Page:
Oh, this gets us to the drive wheel itself, which is a piece of an astonishing micro-engineering. If you read carefully so far, you’ll remember that the fork is just 25 millimeters in length. Now imagine that the pawl has to fit precisely into one of 300 teeth that are sharpened on a wheel that is not even 3mm in diameter and half that millimeter in thickness. Each tooth is as tiny as 1/100mm and none of them are visible without a magnifying glass. Now you can understand why Accutron is a delicate piece to service and why watchmakers don’t usually start dancing if you bring it to their bench.
Bulova Accutron Astronaut
From the wide range of Bulova Accutron watches, there is one that stands out by far for me. It‘s the Accutron Astronaut. It’s not only because of its design, but also the fact that the U.S. Air Force purchased an Accutron Astronaut for every pilot in the X-15 project. The X-15 was a hypersonic rocket-powered aircraft developed to provide data on aerodynamics, structures, flight controls, and the physiological aspects of a high speed, high altitude flight. It was designed to be carried aloft and drop launched from under the wing of a B-52 mother ship. During the successful program that lasted almost ten years, there were 12 pilots that flew a total of 199 flights.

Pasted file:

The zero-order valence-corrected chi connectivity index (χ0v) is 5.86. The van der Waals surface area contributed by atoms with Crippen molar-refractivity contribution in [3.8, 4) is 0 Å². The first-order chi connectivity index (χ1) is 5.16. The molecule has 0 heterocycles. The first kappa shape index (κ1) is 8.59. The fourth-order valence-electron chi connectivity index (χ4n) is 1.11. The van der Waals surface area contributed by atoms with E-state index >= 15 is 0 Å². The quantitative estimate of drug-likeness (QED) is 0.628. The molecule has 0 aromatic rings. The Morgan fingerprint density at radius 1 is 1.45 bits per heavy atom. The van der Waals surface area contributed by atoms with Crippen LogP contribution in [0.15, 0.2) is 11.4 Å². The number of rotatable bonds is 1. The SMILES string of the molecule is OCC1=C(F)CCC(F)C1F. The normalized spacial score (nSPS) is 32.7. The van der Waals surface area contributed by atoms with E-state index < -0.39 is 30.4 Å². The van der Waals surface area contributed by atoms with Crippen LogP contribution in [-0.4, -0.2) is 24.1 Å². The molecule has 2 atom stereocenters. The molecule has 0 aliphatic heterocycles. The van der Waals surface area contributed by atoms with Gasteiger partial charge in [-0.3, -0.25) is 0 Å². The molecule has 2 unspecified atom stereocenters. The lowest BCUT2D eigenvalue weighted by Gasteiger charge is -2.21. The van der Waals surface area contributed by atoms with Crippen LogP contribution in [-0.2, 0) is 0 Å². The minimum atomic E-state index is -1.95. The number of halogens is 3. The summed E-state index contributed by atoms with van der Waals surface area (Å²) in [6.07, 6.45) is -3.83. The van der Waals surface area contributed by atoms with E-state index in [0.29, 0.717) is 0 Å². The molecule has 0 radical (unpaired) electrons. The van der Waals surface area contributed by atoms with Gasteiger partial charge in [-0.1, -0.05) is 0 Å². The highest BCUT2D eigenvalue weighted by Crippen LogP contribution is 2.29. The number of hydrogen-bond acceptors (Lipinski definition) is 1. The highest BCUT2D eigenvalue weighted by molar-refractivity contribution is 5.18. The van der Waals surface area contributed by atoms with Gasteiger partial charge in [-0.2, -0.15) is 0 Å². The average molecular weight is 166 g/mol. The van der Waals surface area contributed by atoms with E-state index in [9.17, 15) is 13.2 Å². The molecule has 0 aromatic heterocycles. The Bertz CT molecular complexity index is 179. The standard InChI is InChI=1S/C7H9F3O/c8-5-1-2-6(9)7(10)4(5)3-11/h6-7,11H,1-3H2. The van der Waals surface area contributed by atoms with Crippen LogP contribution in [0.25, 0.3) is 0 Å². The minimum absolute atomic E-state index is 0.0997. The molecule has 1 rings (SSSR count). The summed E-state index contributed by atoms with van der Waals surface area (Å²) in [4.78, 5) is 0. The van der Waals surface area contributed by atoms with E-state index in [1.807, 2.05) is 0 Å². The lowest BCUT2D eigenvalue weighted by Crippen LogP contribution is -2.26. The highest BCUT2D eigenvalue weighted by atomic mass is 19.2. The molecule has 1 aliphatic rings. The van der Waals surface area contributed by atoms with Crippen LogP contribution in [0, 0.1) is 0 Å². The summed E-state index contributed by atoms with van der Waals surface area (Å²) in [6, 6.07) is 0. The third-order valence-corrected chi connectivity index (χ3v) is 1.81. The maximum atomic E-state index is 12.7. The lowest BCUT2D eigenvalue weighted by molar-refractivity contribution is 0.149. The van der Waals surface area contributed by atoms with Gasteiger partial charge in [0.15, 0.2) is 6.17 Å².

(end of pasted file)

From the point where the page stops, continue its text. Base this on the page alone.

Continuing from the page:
The choice of the Air Force was not random, so NASA followed suit. A lot of astronauts wore the Accutron early on in the manned space program, mainly because it could handle the G’s of liftoff better than any other watch. The Bulova Accutron Astronaut was also worn by CIA test pilots flying the A12, the first Mach 3+ capable aircraft, and also by astronaut Wally Schirra. It’s no surprise that the Accutron movements also found their purpose in the cockpits when powering instrument panel timers for manned space flights.
While the Accutron „Spaceview“ had quite a standard case but an unusual (or to be precise almost NO) dial, the Accutron Astronaut had a more traditional dial and eye-popping case. The excessive bezel helped to boost the diameter up to a solid 38mm that is solid even by today’s standards. The bezel itself is the pure form of utilitarianism. Simple and modern numbers, divided into blocks by straight lines. No colors or beverage references just polished steel at its best.